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Legislative Assembly for the ACT: 1998 Week 11 Hansard (10 December) . . Page.. 3454 ..

MS TUCKER (continuing):

Australia is no different here. The egalitarianism that contemporary Australia was famous for and so proud of is now just another myth. The gap between Australia's rich and poor has increased 50 per cent in the last 20 years. The Henderson poverty line determined in 1997 that a single-parent family with two children was at the poverty line on $326 per week. With two children and two adults it was $404. At the same time the Australian Institute of Family Studies estimated that it cost $239 per week to adequately house, feed, clothe and educate one 12-year-old child.

Women are the majority of the world's poor and in Australia are more likely to be subjected to poverty after marriage breakdown or as a single parent. Every minute of every day 50 babies are born into poverty in the world. Women and children are the primary victims of poverty and yet their voices are thwarted by male domination in all strata of society.

An American academic, Charlotte Ku, comments that the scarcity of women taking part in the stages of treaty-making underscores the likelihood of gender bias in the structure or framework that will emerge from such treaties. It is easy to comprehend that when women are not represented adequately their views may well not be represented. This lack of representation in decision-making is compounded in its ratification via the political process. I witnessed such legislation only two weeks ago in this place when men were responsible for legislating on a woman's body and her morality.

Further abroad, at a recent diplomatic conference for an international criminal court held in Rome, the women's caucus reported similar difficulties. They decided after it was made obvious that women's issues were not being included in discussion to hold a seminar titled "Everything you wanted to know about gender but were afraid to ask". The male-dominated delegation gained an appreciation for the heinousness of gender crimes when examples of Bosnian prisoners of war having their testicles bitten off were cited. The women's caucus, however, had to work very hard to motivate delegates on the crime of forced pregnancies. They cited further Bosnian experiences of women being detained and raped and forced to bear Serb babies. A strong right to life response materialised with efforts being made to not only abolish a recognition of such crime, but also to remove any reference to gender. Only after considerable negotiation was there an agreement on the definitions of forced pregnancy and gender.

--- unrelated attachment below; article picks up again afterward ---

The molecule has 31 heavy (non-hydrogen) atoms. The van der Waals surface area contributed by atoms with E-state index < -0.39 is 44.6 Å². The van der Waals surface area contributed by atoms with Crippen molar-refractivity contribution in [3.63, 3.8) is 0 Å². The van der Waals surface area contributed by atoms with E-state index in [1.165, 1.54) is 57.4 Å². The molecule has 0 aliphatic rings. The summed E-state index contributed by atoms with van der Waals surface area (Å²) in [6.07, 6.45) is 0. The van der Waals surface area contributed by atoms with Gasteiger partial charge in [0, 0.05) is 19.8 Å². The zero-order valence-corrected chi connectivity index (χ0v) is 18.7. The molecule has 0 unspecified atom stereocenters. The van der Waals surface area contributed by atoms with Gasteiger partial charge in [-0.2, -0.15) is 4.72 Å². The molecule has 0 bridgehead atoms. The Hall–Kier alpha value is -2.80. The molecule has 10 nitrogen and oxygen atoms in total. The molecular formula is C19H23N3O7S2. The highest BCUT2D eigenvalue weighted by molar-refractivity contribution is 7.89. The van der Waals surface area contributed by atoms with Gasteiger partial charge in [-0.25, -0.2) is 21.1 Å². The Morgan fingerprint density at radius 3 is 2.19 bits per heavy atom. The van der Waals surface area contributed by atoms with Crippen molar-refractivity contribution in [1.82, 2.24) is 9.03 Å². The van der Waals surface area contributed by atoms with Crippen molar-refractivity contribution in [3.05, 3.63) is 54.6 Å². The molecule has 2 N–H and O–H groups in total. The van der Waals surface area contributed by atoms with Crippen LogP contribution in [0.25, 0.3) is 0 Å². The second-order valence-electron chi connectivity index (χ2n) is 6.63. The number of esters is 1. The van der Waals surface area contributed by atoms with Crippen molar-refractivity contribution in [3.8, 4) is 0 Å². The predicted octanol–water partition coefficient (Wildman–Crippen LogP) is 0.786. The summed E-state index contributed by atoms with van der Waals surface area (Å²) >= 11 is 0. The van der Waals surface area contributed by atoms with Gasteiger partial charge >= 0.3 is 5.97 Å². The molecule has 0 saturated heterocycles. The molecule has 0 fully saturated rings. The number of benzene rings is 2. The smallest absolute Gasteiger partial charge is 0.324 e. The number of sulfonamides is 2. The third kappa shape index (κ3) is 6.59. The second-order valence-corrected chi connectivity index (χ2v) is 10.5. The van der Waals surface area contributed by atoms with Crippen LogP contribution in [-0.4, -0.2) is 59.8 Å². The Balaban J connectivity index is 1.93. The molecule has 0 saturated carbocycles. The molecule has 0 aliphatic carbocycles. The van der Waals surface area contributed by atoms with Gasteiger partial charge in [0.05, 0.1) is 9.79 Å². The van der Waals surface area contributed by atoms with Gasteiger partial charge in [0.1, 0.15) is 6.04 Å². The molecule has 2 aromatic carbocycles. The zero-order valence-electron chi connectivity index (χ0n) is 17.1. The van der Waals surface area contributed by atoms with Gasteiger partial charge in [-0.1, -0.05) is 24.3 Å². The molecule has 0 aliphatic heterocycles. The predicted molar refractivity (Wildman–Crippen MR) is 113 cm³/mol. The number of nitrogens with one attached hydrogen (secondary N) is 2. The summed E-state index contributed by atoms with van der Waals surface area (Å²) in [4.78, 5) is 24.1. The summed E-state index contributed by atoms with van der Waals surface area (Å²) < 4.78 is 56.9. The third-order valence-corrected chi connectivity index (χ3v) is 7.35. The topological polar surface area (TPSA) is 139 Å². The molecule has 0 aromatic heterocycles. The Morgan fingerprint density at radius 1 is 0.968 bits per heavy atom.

A special debate was held in April this year by the UN that looked at incorporating gender in all UN programs. Issues of violence against women were particularly noted, with reports of trafficking in women and girls, honour killings of women and girls by their male relatives and genital mutilation. It was resolved that next year for the first time women's human rights will be considered as a separate item under the banner "Integration of the human rights of women and a gender perspective", with violence against women as a sub-item.

Over the last 50 years there have been triumphs and steady progress in acceptance and adherence to the declaration's principles. In outlining the gender deficiencies in human rights instruments and the declaration in practice, I do not mean to detract from these achievements. I still, however, do not believe that this anniversary is cause for a celebration. I believe that there are many who do need to be celebrated, many individual women who make the world a better place and advance human rights issues.

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